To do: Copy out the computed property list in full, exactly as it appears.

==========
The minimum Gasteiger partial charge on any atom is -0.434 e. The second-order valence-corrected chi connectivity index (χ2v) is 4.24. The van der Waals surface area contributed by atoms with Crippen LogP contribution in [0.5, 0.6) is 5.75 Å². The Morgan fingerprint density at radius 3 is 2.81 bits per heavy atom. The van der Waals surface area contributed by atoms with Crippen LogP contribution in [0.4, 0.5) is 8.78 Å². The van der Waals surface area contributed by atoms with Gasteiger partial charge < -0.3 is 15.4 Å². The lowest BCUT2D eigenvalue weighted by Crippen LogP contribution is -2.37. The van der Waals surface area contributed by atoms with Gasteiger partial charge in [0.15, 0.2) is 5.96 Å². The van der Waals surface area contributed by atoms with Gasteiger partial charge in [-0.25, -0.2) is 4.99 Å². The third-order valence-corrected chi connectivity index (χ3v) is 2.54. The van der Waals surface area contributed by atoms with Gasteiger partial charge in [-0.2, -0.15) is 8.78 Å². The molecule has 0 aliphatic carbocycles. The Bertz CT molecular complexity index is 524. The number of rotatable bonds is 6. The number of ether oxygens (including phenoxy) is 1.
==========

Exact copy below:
The minimum Gasteiger partial charge on any atom is -0.434 e. The second-order valence-corrected chi connectivity index (χ2v) is 4.24. The van der Waals surface area contributed by atoms with Crippen LogP contribution in [0.5, 0.6) is 5.75 Å². The Morgan fingerprint density at radius 3 is 2.81 bits per heavy atom. The van der Waals surface area contributed by atoms with Crippen LogP contribution in [0.4, 0.5) is 8.78 Å². The van der Waals surface area contributed by atoms with Gasteiger partial charge < -0.3 is 15.4 Å². The lowest BCUT2D eigenvalue weighted by Crippen LogP contribution is -2.37. The van der Waals surface area contributed by atoms with Gasteiger partial charge in [0.15, 0.2) is 5.96 Å². The van der Waals surface area contributed by atoms with Gasteiger partial charge in [-0.25, -0.2) is 4.99 Å². The third-order valence-corrected chi connectivity index (χ3v) is 2.54. The van der Waals surface area contributed by atoms with Gasteiger partial charge in [-0.2, -0.15) is 8.78 Å². The molecule has 0 aliphatic carbocycles. The Bertz CT molecular complexity index is 524. The number of rotatable bonds is 6. The number of ether oxygens (including phenoxy) is 1.